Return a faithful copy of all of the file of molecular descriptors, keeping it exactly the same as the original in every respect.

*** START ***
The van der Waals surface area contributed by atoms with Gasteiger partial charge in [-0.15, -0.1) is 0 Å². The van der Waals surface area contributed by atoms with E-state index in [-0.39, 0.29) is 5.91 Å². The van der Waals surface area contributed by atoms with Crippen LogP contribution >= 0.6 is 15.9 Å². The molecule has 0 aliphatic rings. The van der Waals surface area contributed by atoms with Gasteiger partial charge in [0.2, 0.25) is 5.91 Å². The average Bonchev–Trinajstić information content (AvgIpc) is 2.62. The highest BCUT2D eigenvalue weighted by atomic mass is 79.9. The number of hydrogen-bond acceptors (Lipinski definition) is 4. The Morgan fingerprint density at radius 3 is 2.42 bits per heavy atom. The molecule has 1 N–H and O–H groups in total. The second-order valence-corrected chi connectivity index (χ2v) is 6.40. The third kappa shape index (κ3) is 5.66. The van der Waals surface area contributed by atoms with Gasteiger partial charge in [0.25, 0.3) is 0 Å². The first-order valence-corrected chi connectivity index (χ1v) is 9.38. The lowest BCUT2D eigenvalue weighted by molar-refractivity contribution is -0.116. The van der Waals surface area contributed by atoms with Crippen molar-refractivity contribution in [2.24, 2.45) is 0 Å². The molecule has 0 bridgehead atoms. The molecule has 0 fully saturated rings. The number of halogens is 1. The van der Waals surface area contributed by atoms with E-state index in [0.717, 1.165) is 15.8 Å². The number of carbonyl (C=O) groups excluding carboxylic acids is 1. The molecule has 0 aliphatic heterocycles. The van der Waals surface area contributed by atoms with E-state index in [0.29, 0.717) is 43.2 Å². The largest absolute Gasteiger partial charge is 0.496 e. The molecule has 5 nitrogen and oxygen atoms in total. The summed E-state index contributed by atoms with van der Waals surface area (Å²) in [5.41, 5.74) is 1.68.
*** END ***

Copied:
The van der Waals surface area contributed by atoms with Gasteiger partial charge in [-0.15, -0.1) is 0 Å². The van der Waals surface area contributed by atoms with E-state index in [-0.39, 0.29) is 5.91 Å². The van der Waals surface area contributed by atoms with Crippen LogP contribution >= 0.6 is 15.9 Å². The molecule has 0 aliphatic rings. The van der Waals surface area contributed by atoms with Gasteiger partial charge in [0.2, 0.25) is 5.91 Å². The average Bonchev–Trinajstić information content (AvgIpc) is 2.62. The highest BCUT2D eigenvalue weighted by atomic mass is 79.9. The number of hydrogen-bond acceptors (Lipinski definition) is 4. The Morgan fingerprint density at radius 3 is 2.42 bits per heavy atom. The molecule has 1 N–H and O–H groups in total. The second-order valence-corrected chi connectivity index (χ2v) is 6.40. The third kappa shape index (κ3) is 5.66. The van der Waals surface area contributed by atoms with Gasteiger partial charge in [0.25, 0.3) is 0 Å². The first-order valence-corrected chi connectivity index (χ1v) is 9.38. The lowest BCUT2D eigenvalue weighted by molar-refractivity contribution is -0.116. The van der Waals surface area contributed by atoms with Crippen molar-refractivity contribution in [2.24, 2.45) is 0 Å². The molecule has 0 bridgehead atoms. The molecule has 0 fully saturated rings. The number of halogens is 1. The van der Waals surface area contributed by atoms with E-state index in [0.717, 1.165) is 15.8 Å². The number of carbonyl (C=O) groups excluding carboxylic acids is 1. The molecule has 0 aliphatic heterocycles. The van der Waals surface area contributed by atoms with E-state index in [0.29, 0.717) is 43.2 Å². The largest absolute Gasteiger partial charge is 0.496 e. The molecule has 5 nitrogen and oxygen atoms in total. The summed E-state index contributed by atoms with van der Waals surface area (Å²) in [5.41, 5.74) is 1.68.